Abandon at the Lyric Hammersmith
It is always exciting to see new productions, especially when a gang of budding actors is involved. Abandon, the fruits of youth theatre company Lyric Ensemble’s labour, promises an evening’s exploration into the creatively chaotic minds of the 15 youngsters setting their foot on stage. But as the first scenes roll on, maintaining a rather shallow line, a sense of disappointment begins to arise.
A group of aspiring London actors meets regularly in a rehearsal room. The show consists of a series of episodes, happening before the sessions start, from the performers’ ordinary lives. Boys and girls share their news, discuss adolescent worries, celebrate their successes. In small bunches of two, three or four, they exchange short dialogues in a continuous coming and going, as events see them mingling and then parting.
Sudden blackouts separate the different sketches, pacing the performance according to a precise alternation of light and darkness, with enjoyable music in the background. These periods of shade, however, feel far longer than the actual acting moments. They leave the audience wondering whether the pauses are actually needed to set the scene – although the props are limited and no scenography is mounted – or if there is a rather unintelligible reason behind them.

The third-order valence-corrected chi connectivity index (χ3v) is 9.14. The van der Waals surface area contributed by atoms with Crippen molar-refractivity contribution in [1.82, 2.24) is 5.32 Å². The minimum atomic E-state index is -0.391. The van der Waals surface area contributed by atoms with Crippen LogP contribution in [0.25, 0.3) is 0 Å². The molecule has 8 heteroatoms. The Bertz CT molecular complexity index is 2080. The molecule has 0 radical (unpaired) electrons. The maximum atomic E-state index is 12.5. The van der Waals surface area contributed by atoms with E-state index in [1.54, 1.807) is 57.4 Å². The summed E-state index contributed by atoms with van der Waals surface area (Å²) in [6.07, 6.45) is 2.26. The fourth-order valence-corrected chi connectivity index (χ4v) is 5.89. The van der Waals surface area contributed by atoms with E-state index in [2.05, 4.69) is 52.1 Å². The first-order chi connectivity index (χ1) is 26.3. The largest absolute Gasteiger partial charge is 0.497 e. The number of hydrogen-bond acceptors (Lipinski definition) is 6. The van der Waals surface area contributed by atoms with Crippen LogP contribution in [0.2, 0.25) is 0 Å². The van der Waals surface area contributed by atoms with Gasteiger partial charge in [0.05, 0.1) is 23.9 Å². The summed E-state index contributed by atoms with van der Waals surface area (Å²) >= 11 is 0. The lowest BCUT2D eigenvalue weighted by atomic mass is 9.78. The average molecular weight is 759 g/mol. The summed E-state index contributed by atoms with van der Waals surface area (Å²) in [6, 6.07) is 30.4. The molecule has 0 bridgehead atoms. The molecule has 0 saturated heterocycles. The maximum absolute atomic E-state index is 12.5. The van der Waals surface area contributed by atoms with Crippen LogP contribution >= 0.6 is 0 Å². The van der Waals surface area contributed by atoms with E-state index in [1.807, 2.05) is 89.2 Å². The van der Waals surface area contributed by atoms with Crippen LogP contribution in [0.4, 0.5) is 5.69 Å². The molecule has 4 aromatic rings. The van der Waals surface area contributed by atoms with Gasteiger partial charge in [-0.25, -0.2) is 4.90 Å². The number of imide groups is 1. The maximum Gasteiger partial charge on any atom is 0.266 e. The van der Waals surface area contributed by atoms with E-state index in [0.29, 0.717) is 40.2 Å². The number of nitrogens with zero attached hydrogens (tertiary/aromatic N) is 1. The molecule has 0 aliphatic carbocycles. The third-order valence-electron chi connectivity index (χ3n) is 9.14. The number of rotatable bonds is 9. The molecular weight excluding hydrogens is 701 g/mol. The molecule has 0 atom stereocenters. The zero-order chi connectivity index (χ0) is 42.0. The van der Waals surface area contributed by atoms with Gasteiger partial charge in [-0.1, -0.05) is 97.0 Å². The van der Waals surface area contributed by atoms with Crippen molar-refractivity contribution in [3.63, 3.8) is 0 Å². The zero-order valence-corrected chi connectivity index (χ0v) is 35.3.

The play is staged in the brand new Reuben Foundation Wing, which provides a pleasing warmth to the setting, with the orange wooden walls. The actors know how to dance and their smooth movements around the space are tremendous. However, it would be great to see more of this.
Indeed, although the cast bursts with energy, it is a pity to be able to witness their effervescence only in the last ten minutes and for tiny sparks throughout the production. The major problem is identifiable in the script: a rather restrictive shallow view of the wonderful, creative world behind these minds. Aggravated by an overall mismatch of the title and blurb with the actual show, the resulting narrative is rather flat. The scenes are not really connected, without a perceivable common thread, save for a sequence of stereotyped depictions of young people.
Without having to dive deep into psychological or conceptual portrayals, Abandon could have spent less prolonged time in darkness and given more space to the lively spirits of its protagonists, which unfortunately come out only in the final part.
Photo: Dan Patrick Hipkin
Abandon is at the Lyric Hammersmith from 20th June until 30th June 2018. For further information or to book visit the theatre’s website here.
Watch the trailer for Abandon here: